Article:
Homeowners With Fixed Mortgages Ending Next Summer Will See Biggest Hikes in Payments


July 2022
Homeowners With Fixed Mortgages Ending Next Summer Will See Biggest Hikes in Payments (1)

Homeowners With Fixed Mortgages Ending Next Summer Will See Biggest Hikes in Payments

Homeowners whose two-year fixed-rate mortgages lapse in September of 2023 should expect to pay an average of £163 per month more when they refinance.

The analysis from Capital Economics assumes a 75% LTV mortgage secured against the average home.

Homeowners who took out mortgages in September 2021 benefited from historically low interest rates, driven by the 0.1% base rate and fierce competition among lenders in the superheated post-lockdown housing market. Monthly costs for a typical two-year fixed-rate mortgage stood at just £719 that month.

Less than a year later the situation is very different. The Bank of England has hiked the base rate five times since December to 1.25% to curb inflation. Lenders are withdrawing mortgage products and launching more expensive replacements nearly weekly. Further hikes in the base rate as expected before the year is out.

By next September, those average borrowers will pay £882 per month when they remortgage onto another two-year deal - £163 more than before, Capital Economics has predicted.

However, mortgage costs won’t be much different in September 2023 than they were in September 2018. Borrowers with five-year fixed-rate mortgages refinancing that month will see their typical costs increase by just £7 per month.

The rise in mortgage costs is based on Capital Economic’s forecasts for average mortgage rates. It currently expects mortgage interest rates to reach an average of 3.6% by the summer or autumn of 2023.

Despite the sharp rise in interest rates, Capital Economics says the widespread use of fixed-rate mortgages, higher levels of capital repayment than in the past, and low unemployment mean the risk of widespread financial distress among homeowners is low.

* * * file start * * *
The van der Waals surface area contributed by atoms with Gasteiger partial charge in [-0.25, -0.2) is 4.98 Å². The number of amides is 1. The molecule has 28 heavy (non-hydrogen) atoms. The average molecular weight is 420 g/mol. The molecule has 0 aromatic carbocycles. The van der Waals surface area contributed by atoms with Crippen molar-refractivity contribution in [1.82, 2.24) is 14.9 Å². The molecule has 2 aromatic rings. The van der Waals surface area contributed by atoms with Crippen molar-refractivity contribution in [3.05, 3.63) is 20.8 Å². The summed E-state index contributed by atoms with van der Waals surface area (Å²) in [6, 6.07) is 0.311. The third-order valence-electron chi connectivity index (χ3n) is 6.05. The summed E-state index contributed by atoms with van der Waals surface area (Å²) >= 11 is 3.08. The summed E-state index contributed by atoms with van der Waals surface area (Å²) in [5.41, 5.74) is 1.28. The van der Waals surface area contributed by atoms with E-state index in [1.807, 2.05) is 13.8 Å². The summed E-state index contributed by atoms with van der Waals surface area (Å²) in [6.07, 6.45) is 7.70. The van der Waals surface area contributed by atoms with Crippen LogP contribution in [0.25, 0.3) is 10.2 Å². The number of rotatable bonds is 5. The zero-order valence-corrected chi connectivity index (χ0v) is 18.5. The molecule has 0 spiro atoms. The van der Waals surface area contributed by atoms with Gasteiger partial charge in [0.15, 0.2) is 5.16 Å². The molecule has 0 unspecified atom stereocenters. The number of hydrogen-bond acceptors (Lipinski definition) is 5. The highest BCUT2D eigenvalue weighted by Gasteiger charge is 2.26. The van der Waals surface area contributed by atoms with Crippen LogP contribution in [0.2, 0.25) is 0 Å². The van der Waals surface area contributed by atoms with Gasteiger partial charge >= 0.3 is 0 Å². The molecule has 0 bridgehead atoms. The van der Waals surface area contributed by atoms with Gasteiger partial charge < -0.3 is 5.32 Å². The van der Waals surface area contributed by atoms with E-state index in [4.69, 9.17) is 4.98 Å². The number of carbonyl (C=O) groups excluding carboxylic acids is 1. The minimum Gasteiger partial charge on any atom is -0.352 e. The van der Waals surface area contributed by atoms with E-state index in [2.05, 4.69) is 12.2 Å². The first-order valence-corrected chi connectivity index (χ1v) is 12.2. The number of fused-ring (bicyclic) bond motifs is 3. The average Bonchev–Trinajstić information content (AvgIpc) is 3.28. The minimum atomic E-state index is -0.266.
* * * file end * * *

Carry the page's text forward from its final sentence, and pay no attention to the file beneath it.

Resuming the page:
Interest rates will still be comparatively low compared to previous decades. With low interest rates, a larger portion of a mortgage payment goes toward paying down the loan's principal and not just covering interest. Capital Economics says that in recent years, two-thirds of a household’s mortgage payments went toward the capital of the loan, compared to less than 30% between 1970 and the early 2000s.

These higher levels of capital repayment mean homeowners need to borrow less. Those on two-year fixes need loans that are 5% smaller, while those with five-year fixes require loans for 12% less.

Higher levels of capital repayment also allow homeowners to progressively move to loans with lower LTV ratios as they pay down the principal. Loans at lower LTV ratios have more favourable interest rates.

However, the rising costs of mortgages could cool down house prices.

Andrew Wishart, senior property economist at Capital Economics, said: “Even though we are unlikely to see widespread financial distress among existing homeowners, we think that the impact of rising interest rates on mortgage affordability for new purchases will weigh on demand enough for prices to fall.

“A lack of forced sales should prevent the correction we expect turning into a crash, unless there is a more severe deterioration in the labour market.”